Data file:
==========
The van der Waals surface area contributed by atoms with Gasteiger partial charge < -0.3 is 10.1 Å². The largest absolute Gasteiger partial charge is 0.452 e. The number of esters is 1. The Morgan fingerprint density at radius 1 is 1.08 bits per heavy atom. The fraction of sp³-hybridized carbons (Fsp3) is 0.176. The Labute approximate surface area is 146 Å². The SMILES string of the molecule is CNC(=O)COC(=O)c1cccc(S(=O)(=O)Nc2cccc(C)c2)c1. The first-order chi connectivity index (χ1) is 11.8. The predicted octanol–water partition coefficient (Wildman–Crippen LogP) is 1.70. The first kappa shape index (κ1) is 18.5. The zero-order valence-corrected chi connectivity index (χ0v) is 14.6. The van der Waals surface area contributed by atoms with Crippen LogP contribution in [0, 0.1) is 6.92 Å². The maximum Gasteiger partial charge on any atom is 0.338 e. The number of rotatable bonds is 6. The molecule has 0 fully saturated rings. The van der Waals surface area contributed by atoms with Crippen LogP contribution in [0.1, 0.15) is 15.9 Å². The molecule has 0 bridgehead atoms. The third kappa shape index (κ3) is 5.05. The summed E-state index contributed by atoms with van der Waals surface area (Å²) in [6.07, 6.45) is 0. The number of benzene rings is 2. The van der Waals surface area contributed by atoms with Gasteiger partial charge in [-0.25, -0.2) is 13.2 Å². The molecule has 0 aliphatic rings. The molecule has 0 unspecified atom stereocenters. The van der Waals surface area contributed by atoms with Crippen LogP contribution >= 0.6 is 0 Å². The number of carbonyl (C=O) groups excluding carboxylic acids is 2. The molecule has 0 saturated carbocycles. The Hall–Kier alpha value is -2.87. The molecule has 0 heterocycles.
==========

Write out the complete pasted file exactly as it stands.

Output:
The van der Waals surface area contributed by atoms with Gasteiger partial charge < -0.3 is 10.1 Å². The largest absolute Gasteiger partial charge is 0.452 e. The number of esters is 1. The Morgan fingerprint density at radius 1 is 1.08 bits per heavy atom. The fraction of sp³-hybridized carbons (Fsp3) is 0.176. The Labute approximate surface area is 146 Å². The SMILES string of the molecule is CNC(=O)COC(=O)c1cccc(S(=O)(=O)Nc2cccc(C)c2)c1. The first-order chi connectivity index (χ1) is 11.8. The predicted octanol–water partition coefficient (Wildman–Crippen LogP) is 1.70. The first kappa shape index (κ1) is 18.5. The zero-order valence-corrected chi connectivity index (χ0v) is 14.6. The van der Waals surface area contributed by atoms with Crippen LogP contribution in [0, 0.1) is 6.92 Å². The maximum Gasteiger partial charge on any atom is 0.338 e. The number of rotatable bonds is 6. The molecule has 0 fully saturated rings. The van der Waals surface area contributed by atoms with Crippen LogP contribution in [0.1, 0.15) is 15.9 Å². The molecule has 0 bridgehead atoms. The third kappa shape index (κ3) is 5.05. The summed E-state index contributed by atoms with van der Waals surface area (Å²) in [6.07, 6.45) is 0. The number of benzene rings is 2. The van der Waals surface area contributed by atoms with Gasteiger partial charge in [-0.25, -0.2) is 13.2 Å². The molecule has 0 aliphatic rings. The molecule has 0 unspecified atom stereocenters. The van der Waals surface area contributed by atoms with Crippen LogP contribution >= 0.6 is 0 Å². The number of carbonyl (C=O) groups excluding carboxylic acids is 2. The molecule has 0 saturated carbocycles. The Hall–Kier alpha value is -2.87. The molecule has 0 heterocycles.